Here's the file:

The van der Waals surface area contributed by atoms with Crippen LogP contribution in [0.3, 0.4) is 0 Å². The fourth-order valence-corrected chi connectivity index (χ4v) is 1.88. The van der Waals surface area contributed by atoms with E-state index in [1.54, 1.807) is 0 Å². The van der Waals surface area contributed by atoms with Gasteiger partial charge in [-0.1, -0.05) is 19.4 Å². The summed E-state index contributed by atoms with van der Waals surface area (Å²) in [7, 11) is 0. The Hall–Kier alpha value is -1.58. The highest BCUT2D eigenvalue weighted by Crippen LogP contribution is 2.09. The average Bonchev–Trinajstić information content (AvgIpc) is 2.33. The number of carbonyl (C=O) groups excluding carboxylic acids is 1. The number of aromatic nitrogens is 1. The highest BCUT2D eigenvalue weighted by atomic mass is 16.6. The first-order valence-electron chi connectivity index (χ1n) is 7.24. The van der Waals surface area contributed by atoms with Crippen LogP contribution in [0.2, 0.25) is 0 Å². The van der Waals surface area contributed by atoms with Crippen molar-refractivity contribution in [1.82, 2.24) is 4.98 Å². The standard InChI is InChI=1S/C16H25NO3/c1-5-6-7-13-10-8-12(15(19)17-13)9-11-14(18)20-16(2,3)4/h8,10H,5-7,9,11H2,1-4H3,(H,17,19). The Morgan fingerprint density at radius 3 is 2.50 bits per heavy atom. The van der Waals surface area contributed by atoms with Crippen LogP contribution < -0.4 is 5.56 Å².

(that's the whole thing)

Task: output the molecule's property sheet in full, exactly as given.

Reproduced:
The van der Waals surface area contributed by atoms with Crippen LogP contribution in [0.3, 0.4) is 0 Å². The fourth-order valence-corrected chi connectivity index (χ4v) is 1.88. The van der Waals surface area contributed by atoms with E-state index in [1.54, 1.807) is 0 Å². The van der Waals surface area contributed by atoms with Gasteiger partial charge in [-0.1, -0.05) is 19.4 Å². The summed E-state index contributed by atoms with van der Waals surface area (Å²) in [7, 11) is 0. The Hall–Kier alpha value is -1.58. The highest BCUT2D eigenvalue weighted by Crippen LogP contribution is 2.09. The average Bonchev–Trinajstić information content (AvgIpc) is 2.33. The number of carbonyl (C=O) groups excluding carboxylic acids is 1. The number of aromatic nitrogens is 1. The highest BCUT2D eigenvalue weighted by atomic mass is 16.6. The first-order valence-electron chi connectivity index (χ1n) is 7.24. The van der Waals surface area contributed by atoms with Crippen LogP contribution in [0.2, 0.25) is 0 Å². The van der Waals surface area contributed by atoms with Crippen molar-refractivity contribution in [1.82, 2.24) is 4.98 Å². The standard InChI is InChI=1S/C16H25NO3/c1-5-6-7-13-10-8-12(15(19)17-13)9-11-14(18)20-16(2,3)4/h8,10H,5-7,9,11H2,1-4H3,(H,17,19). The Morgan fingerprint density at radius 3 is 2.50 bits per heavy atom. The van der Waals surface area contributed by atoms with Crippen LogP contribution < -0.4 is 5.56 Å².